Crossed The Tiber

An Evangelical Converts to Catholicism

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Location: Pennsylvania, United States

I was born into the Catholic faith. At 14, I was "born again" and found Jesus personally but lost His Church. After thirty years as an evangelical protestant, I have come full circle to find that He has been there all the time, in the One, Holy, Catholic and Apostolic Church. I wish others to find the beauty and truth of the Catholic faith as I have found.

Saturday, July 18, 2009

Random Thoughts

Lately I have been thinking of the way Christians behave(speaking to myself here too). Prodigal Daughter and I were talking about this this earlier today. I am convinced that one of the scariest and most pernicious lies that we can embrace is the idea that our ultimate destiny (heaven or hell) can't be changed by our own behaviour.
The heterodox theory goes like this: Jesus said, nothing can snatch those out of my Father's hand. Therefore, the interpretation is, "I don't have to worry about the destination of my soul,( even if on a subconscious level), if I meddle with this favorite sin a bit. I am assured of my salvation so surely, my behavior can't effect that.
There have been times in my life before my conversion when I must have embraced this because I certainly allowed myself to get fairly mired up with no thought that I was endangering my salvation. Can you see how dangerous this lie can be?

Think on this a bit: If the prodigal son decided to not return to his father and repent but continued in his lifestyle of sin, where would he be now? Would he still be saved? He chose to walk away from the gracious love and protective hand of his father.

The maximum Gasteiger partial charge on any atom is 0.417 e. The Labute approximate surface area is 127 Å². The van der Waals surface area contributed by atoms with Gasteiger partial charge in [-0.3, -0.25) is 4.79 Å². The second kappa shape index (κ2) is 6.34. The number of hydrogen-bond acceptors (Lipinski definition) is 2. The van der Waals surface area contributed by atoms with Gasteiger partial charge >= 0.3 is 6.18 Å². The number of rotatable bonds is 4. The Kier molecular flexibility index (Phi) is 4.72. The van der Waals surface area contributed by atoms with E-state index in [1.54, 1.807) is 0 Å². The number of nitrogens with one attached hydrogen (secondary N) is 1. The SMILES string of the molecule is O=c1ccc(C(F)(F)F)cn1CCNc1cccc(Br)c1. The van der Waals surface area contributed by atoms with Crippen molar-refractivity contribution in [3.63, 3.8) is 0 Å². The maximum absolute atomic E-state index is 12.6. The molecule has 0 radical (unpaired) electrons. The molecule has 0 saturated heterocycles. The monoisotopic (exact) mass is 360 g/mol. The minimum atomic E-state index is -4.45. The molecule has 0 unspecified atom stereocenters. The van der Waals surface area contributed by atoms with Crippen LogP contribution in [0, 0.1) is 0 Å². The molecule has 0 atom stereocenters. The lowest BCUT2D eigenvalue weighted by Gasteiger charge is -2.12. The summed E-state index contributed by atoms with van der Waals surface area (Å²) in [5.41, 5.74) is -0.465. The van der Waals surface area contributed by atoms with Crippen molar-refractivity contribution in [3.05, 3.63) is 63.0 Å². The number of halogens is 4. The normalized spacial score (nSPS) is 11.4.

Blogger Andrew said...

The view you're talking about sounds like what I've heard from Calvinists. People fail to realize that the passage you're talking about only means you don't have to worry about others or Satan taking your salvation away from you. We have free choice and can, therefore, walk away like the prodigal son just as you said. Although, now I could press on to others' extreme views of predestination where they seem to think (when it really comes down to it) that we really don't have a choice. You're either chosen or not. To that, I ask the question, "Then why should I bother sharing the faith?" But I won't get into that... It's too long of a discussion. We're called to share the truth and I'll leave it at that.

July 18, 2009 5:13 PM  
Blogger Tiber Jumper said...

Thanks for the comment Andrew.
I too ponder that as well. Why evangelize? Why be good? Why be pro-life? Why feed the poor? Why protect the frail and unprotected?
Perhaps this is why some(not all) of our separated brethren are not as involved in these "good works" as Catholics often are. We don't do these works to "get saved" but we sure as heck can't ignore Christ's admonition in Matt 25 for whatsoever you do for the least....